In its presentations, Oronite is also telling customers it will maintain higher inventories and lockin additional sources of key materials so it can be better prepared for unexpected disruptions.

The company also has undertaken a major advertising campaign to convey the reliability message. In January, it began running a series of ads presented as open letters from company vice presidents and a process improvement leader. In one, Process Improvement Leader Toan Nguyen describes the development of a remotely operated wrench that allows workers to unload phosphorous pentasulfide bins without being in the same room. The ad does not mention the March 2005 accident, but states that the company is committed to improving safety, both to protect employees and to reduce the likelihood of manufacturing disruptions.

In another ad, Vice President of Sales Andy Tugendhat says the company is being careful not to overextend itself. We want to be sure that we only commit to what we can deliver, because we understand that your business depends on us, Tugendhat says.

A few of the ads seem to border on being apologetic, leaving themselves open to interpretations thataspects of thecompanys performance fell short in the past. When questioned, officials cast a different light on the issue.

Oronite is always looking for ways to improve its products and service, and we will continue to do so, Global Marketing Communications Manager Susan B. Boyle said. The events and changing dynamics of the additives market over the last 18 months have provided new insight into many aspects of our business, including how we access and manage the available raw material supply.

Americas Manufacturing Manager Mike Burnside discussed the companys efforts in an interview with Lube Report two weeks ago. The company is still in the middle of building inventories, he said, and has taken some of the steps it plans to line up backup sources of raw materials.

He also acknowledged that actions such as those and continuing to operate the Maua plant run somewhat counter to principles of efficiency. But he added that management is now convinced they are worth the associated costs.

Its a philosophical decision that we reached because we realized that the costs of not being a reliable supplier are huge – both to ourselves and our customers, Burnside said. If you have a single incident, or a series of incidents, you can easily get into the tens of millions of dollars.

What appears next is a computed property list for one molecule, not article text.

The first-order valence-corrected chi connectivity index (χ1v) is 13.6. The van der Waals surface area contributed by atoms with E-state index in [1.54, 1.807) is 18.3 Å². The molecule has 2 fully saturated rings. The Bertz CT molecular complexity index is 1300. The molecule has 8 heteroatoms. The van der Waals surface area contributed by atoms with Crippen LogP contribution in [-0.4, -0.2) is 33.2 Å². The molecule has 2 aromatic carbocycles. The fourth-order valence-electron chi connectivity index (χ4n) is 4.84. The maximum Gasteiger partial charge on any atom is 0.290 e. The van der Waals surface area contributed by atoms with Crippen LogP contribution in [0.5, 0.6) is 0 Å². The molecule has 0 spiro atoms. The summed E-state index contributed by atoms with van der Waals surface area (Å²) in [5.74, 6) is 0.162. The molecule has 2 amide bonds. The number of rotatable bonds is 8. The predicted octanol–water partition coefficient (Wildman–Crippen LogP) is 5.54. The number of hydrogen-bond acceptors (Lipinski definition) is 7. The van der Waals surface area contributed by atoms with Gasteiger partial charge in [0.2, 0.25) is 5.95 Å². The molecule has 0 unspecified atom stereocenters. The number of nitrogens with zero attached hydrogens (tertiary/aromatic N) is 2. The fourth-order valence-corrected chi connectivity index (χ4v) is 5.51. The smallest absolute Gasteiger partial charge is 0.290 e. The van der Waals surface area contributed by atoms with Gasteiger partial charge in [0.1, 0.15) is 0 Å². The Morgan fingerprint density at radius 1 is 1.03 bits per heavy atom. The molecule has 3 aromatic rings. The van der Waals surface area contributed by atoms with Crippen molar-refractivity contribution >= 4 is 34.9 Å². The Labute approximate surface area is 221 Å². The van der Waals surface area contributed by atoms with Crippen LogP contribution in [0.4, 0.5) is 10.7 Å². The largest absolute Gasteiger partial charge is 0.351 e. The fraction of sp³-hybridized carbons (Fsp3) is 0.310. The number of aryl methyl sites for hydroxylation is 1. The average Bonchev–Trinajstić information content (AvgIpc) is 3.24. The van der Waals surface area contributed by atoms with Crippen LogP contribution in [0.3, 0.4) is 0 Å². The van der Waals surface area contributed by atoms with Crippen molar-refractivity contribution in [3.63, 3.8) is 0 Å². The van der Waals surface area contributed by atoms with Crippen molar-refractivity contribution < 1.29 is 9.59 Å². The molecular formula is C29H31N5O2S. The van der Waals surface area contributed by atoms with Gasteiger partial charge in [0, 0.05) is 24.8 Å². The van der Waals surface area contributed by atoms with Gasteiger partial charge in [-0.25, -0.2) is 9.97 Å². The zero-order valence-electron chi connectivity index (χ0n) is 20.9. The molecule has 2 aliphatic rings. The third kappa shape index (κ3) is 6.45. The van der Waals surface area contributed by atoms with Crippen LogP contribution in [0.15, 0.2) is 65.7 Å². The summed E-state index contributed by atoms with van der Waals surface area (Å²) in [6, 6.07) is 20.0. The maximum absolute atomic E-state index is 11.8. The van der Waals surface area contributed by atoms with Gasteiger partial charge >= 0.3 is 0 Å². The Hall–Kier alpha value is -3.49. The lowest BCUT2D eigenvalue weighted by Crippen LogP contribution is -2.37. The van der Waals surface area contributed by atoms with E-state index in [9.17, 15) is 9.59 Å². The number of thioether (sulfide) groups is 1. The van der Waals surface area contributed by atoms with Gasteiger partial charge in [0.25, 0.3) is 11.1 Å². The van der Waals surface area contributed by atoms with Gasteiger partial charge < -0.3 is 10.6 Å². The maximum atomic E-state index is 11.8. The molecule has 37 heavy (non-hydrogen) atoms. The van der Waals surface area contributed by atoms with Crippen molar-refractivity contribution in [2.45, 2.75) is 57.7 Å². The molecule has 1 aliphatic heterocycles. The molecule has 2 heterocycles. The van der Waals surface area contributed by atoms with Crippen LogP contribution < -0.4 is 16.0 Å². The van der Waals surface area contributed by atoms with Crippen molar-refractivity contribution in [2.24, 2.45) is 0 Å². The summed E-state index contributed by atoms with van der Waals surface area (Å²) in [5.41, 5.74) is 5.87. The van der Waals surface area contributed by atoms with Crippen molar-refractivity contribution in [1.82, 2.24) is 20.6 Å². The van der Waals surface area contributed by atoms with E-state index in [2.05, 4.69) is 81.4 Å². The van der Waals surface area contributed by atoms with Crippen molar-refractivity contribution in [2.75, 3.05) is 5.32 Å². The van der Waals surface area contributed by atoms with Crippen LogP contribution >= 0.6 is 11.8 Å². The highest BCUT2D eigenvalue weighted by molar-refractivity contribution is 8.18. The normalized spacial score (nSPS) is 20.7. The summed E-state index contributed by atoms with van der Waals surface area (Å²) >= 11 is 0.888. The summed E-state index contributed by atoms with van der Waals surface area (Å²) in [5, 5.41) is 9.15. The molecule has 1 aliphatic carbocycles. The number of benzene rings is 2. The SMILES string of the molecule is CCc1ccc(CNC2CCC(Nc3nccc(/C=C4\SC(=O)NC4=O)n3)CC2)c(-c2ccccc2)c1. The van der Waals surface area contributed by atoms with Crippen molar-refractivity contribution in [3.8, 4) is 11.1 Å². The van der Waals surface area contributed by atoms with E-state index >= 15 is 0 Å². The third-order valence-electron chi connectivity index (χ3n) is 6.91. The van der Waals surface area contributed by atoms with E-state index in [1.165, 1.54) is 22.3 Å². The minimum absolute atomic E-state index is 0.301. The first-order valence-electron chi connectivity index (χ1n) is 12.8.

Customers may not have liked everything Oronite did in handling last years problems. Some, for example, still question how market forces could push it into force majeure but not competitors. (Oronite officials declined to respond to this point for this article.)

But customers generally give it high marks for its efforts to recover and move ahead. Those interviewed for this article said they particularly appreciate Oronites increased emphasis on communication – both its openness about its own operations and a greater effort to understand their needs.

Theyre much more proactive in asking us on a regular basis how our demand is going to change, confided an official with one lubricant manufacturer who spoke on condition of anonymity. They also say things like, Well this is how were getting product to you now, but would it work if we tried this instead? Theyre clearly trying to understand their customers a lot better, and Im all for that.

Lubricant blenders say Oronite seems noticeably more aggressive in its pursuit of new business. The company declined to say whether sales volumes are down since the start of 2005. Boyle said it continues to seek opportunities, but will balance them with its capabilities.

Burnside said the companys dedication to reliability is not a passing fancy but a long-term commitment.

You dont become a world-class reliable supplier by snapping your fingers, he said. It takes years of work and commitment. I think there is a hump to get over. If we do that and we get to the point where were world-class in terms of reliability, then maybe well be able to ease up on some measures the company is taking.